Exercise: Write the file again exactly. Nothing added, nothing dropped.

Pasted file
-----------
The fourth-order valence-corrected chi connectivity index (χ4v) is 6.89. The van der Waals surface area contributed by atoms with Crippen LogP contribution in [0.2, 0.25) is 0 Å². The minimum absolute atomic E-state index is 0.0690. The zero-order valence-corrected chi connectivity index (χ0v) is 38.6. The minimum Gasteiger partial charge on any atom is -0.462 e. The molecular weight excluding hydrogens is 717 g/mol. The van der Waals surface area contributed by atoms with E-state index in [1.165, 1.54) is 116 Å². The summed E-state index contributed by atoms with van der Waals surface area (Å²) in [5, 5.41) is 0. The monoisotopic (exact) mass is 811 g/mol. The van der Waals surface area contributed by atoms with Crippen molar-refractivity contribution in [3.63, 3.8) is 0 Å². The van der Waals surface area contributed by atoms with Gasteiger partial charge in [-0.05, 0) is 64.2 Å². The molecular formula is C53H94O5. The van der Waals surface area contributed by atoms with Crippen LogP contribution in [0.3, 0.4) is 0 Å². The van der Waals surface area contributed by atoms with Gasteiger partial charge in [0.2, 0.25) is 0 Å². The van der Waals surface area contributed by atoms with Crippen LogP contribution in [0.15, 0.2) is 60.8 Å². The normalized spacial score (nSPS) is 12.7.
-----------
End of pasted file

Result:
The fourth-order valence-corrected chi connectivity index (χ4v) is 6.89. The van der Waals surface area contributed by atoms with Crippen LogP contribution in [0.2, 0.25) is 0 Å². The minimum absolute atomic E-state index is 0.0690. The zero-order valence-corrected chi connectivity index (χ0v) is 38.6. The minimum Gasteiger partial charge on any atom is -0.462 e. The molecular weight excluding hydrogens is 717 g/mol. The van der Waals surface area contributed by atoms with E-state index in [1.165, 1.54) is 116 Å². The summed E-state index contributed by atoms with van der Waals surface area (Å²) in [5, 5.41) is 0. The monoisotopic (exact) mass is 811 g/mol. The van der Waals surface area contributed by atoms with Crippen molar-refractivity contribution in [3.63, 3.8) is 0 Å². The van der Waals surface area contributed by atoms with Gasteiger partial charge in [-0.05, 0) is 64.2 Å². The molecular formula is C53H94O5. The van der Waals surface area contributed by atoms with Crippen LogP contribution in [0.3, 0.4) is 0 Å². The van der Waals surface area contributed by atoms with Gasteiger partial charge in [0.2, 0.25) is 0 Å². The van der Waals surface area contributed by atoms with Crippen LogP contribution in [0.15, 0.2) is 60.8 Å². The normalized spacial score (nSPS) is 12.7.